Forbes Travel Guide again awarded the Trump Hotel D.C. five stars, its highest ranking.
The president’s Charlotte golf course boasted that it’s served 1 million dining patrons, since its 2012 opening—which is an average of 349.4 a day and seems a bit, um, inflated an industry expert confirmed to 1100 Pennsylvania.
Links to rundowns of developments in the House’s investigations and lawsuits, reference sheets for some of 1100 Pennsylvania’s previous reporting, and articles that provide the background on why all of this matters. The date published or last updated is in parentheses.
House investigations (Feb. 13, 2020)
Lawsuits (Feb. 7, 2020)
Breakdown of judges’ rulings by political party of presidents who nominated them in emoluments, unfair competition, and House committee investigations lawsuits (Feb. 7, 2020)
Health inspections (latest change Jan. 27, 2020)
Notable hotel customers
Foreign governments with representatives spotted at the Trump Hotel D.C.: 30 (Feb. 7, 2020)
Trump cabinet members spotted at the Trump Hotel D.C.: 25 of 33 (Sept. 26, 2019)
U.S. Senators who’ve supported the Trump Hotel D.C.: 32 of 53 Republicans, one Democrat (Feb. 13, 2020)
House Judiciary members who’ve supported the Trump Hotel D.C.: Seven of 17 Republicans, no Democrats (Oct. 17, 2019)
House Intelligence members who’ve supported the Trump Hotel D.C.: Five of nine Republicans, 0 Democrats (Feb. 7, 2020)
House Oversight members who’ve supported the Trump Hotel D.C.: Six of 17 Republicans, no Democrats (Oct. 17, 2019)
Minority Leader Kevin McCarthy (R–CA) found Trump’s hotels competitive only after Trump’s election (Sept. 12, 2019)
Rudy Giuliani at the Trump Hotel D.C: A retrospective (April 30, 2019)
25 unimpeachable examples of Trump profiting from his hotel: Foreign governments, Trump administration, GOP lawmakers, industry all have called on the Trump Hotel D.C. since its owner became president (Sept. 27, 2019)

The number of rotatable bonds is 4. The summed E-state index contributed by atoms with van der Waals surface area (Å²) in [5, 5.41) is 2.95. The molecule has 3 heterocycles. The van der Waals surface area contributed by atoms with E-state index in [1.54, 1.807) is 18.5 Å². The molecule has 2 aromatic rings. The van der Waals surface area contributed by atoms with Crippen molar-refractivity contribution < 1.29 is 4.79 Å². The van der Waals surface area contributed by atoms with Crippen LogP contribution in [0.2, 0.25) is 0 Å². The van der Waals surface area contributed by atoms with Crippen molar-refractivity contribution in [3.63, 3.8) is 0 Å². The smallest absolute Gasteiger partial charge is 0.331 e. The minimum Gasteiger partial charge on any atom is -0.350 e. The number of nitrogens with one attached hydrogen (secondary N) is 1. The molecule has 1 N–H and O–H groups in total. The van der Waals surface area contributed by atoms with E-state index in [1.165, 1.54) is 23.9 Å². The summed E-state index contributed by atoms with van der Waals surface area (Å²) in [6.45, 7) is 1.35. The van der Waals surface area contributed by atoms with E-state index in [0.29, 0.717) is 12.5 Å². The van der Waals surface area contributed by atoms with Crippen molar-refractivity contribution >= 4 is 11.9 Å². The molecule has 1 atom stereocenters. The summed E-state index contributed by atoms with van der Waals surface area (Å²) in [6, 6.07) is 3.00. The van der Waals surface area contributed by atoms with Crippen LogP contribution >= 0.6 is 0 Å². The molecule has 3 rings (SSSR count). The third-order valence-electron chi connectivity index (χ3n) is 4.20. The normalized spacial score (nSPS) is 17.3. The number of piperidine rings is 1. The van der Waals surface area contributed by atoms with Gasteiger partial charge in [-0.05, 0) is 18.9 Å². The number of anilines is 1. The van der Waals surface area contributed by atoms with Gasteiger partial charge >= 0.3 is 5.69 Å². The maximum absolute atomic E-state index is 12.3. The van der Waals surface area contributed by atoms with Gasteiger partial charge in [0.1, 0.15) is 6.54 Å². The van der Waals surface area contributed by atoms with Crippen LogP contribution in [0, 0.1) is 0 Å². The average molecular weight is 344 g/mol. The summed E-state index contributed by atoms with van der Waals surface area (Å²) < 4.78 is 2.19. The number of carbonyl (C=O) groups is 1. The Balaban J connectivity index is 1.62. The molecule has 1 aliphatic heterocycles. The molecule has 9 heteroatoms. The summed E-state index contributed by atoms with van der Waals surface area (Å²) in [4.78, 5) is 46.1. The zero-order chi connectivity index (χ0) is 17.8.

“Power tripping in the swamp: How Trump’s D.C. hotel swallowed Washington
The MAGA social scene is a movable feast, but its dark heart resides within the Old Post Office Building, where the Trump Org operates under a mercenary charter” by your correspondent for Vanity Fair (October 2019)
“Inside the world’s most controversial hotel: The hotel that was expected to take its place among the crown jewels of D.C.’s travel scene has become a magnet for protestors, a West Wing Annex, and—possibly—the center of a constitutional crisis.” by your correspondent for Condé Nast Traveler (May 2018)
Upcoming key dates
Sept. 23, 2019—House Judiciary Committee hearing “Presidential corruption: Emoluments and profiting off the presidency” (postponed, not yet rescheduled)
Jan. 23, 2020—Trump Organization’s deadline to bid for the lease rights to its D.C. hotel.
Feb. 21, 2020—Deadline for the General Services Administration to respond to questions about the possible sale of the hotel’s lease from House Committee on Transportation and Infrastructure Chair Peter DeFazio (D–OR) and Subcommittee on Economic Development, Public Buildings, and Emergency Management Chair Dina Titus (D–NV)
March 3, 2020—Status hearing with D.C. Superior Court in former hotel employees’ lawsuit alleging racial discrimination
March 31, 2020—Supreme Court hears Trump’s appeal of earlier rulings requiring his financial institutions to comply with subpoenas from House Financial Services, Intelligence, and Oversight Committees and the New York district attorney’s office
April 6, 2020—Deadline for parties to exchange witness lists in lawsuit alleging a shard of glass from a sabered bottle of champagne left a gash in a customer’s chin
June 2020—Supreme Court decision due on Trump’s appeal of earlier rulings requiring his financial institutions to comply with subpoenas from House Financial Services, Intelligence, and Oversight